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Yegor Bugayenko
18 February 2016

Holacracy or Autocracy? Both!

I strongly believe that while it is very effective to structure an organization in a democratic and sociocratic way, a project should be managed completely different. A project should resemble a dictatorship, authoritarian or military hierarchy with a single strong, result-oriented leader who gives explicit orders that are never doubted by subordinates and an explicitly defined hierarchy.

According to Wikipedia at the time of writing, a holacracy exists when “authority and decision-making are distributed” while, on the other hand, autocracy exists when “supreme power is concentrated in the hands of one person.”

When I say organization, I mean a team, a startup, a company, that sort of thing. It’s something with a brand, an office, a business entity and a bank account. The role of an organization is very similar to the role of a country or a government: to provide security in exchange for freedom. Democracy in a country, as well as in a team, guarantees equality to its members, which is the most important component of security.

A holacracy, also known as a “flat organization,” technically refers to the absence of bureaucracy, special privileges, expensive furniture and private parties for top management. In a flat team, the distance between the CEO and a junior programmer is very small. They sit together in the same room, eat in the same cafe, and discuss team strategy like friends. There are no “bosses” on a flat team, only “leaders.” They don’t give orders, they inspire. They don’t punish, they celebrate success and mourn failure together with everybody. Well, that’s the idea of a holacracy. And it actually works. I’ve seen it many times.

However, when we’re talking about project management, this very same approach will have catastrophic consequences. A project is something very different than a team. A project is a “temporary endeavor undertaken to create a unique product, service, or result,” according to PMBOK. A project is something that starts and ends. The key objective of a project is to end, while an organization’s objective is to survive. See the difference? A new mobile app, a conference, a new release, a round of investments—these are examples of projects. They start, and they end. We don’t want any of them to live forever; we want them to finish as soon as possible, and obviously with a positive outcome.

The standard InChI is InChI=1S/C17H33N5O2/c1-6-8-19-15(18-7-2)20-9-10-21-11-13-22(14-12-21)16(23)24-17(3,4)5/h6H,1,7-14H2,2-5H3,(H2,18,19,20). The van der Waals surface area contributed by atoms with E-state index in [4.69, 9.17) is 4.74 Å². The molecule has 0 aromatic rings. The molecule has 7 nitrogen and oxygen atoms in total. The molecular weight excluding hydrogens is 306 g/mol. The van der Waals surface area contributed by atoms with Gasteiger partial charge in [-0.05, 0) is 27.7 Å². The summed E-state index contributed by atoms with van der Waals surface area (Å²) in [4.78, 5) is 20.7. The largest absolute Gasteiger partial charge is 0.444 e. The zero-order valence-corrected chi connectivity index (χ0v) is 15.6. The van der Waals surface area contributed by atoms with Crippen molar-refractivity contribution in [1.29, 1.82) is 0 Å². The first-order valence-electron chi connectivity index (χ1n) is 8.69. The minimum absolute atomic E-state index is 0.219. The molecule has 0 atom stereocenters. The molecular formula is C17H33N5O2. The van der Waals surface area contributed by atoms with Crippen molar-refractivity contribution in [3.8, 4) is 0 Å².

Because of this fundamental difference, a project must be managed by an authoritative person who gives orders and has enough guts to ensure those orders are obeyed. That person is called a project manager (PM). And the project will be successful only if its management structure is strictly hierarchical, just like in a military operation. A project cannot be flat, or it will fall apart.

Since a project is a temporary endeavor, it doesn’t give security to its participants. And it doesn’t take away our freedom. The arrangement is different: A project gives us money and takes our time. The project basically says to all of us, its participants: “Let’s get it done and go our own ways.” Having this philosophy in mind and understanding the motivation of everybody involved, the PM must use instruments that have nothing to do with what keeps the organization alive.

An organization/team/company/family will stay together for a long time if we value things like tolerance, respect, patience, equality, and appreciation.

To the contrary, a project will finish successfully if we value completely different things: discipline, subordination, awards, punishments, and rules.

To summarize my thoughts, I would say that a successful company combines these two approaches by being a matrix organization that promotes holacracy in the team and autocracy in the projects it is working on.

How does your team usually resolve conflicts?

— Yegor Bugayenko (@yegor256) September 6, 2020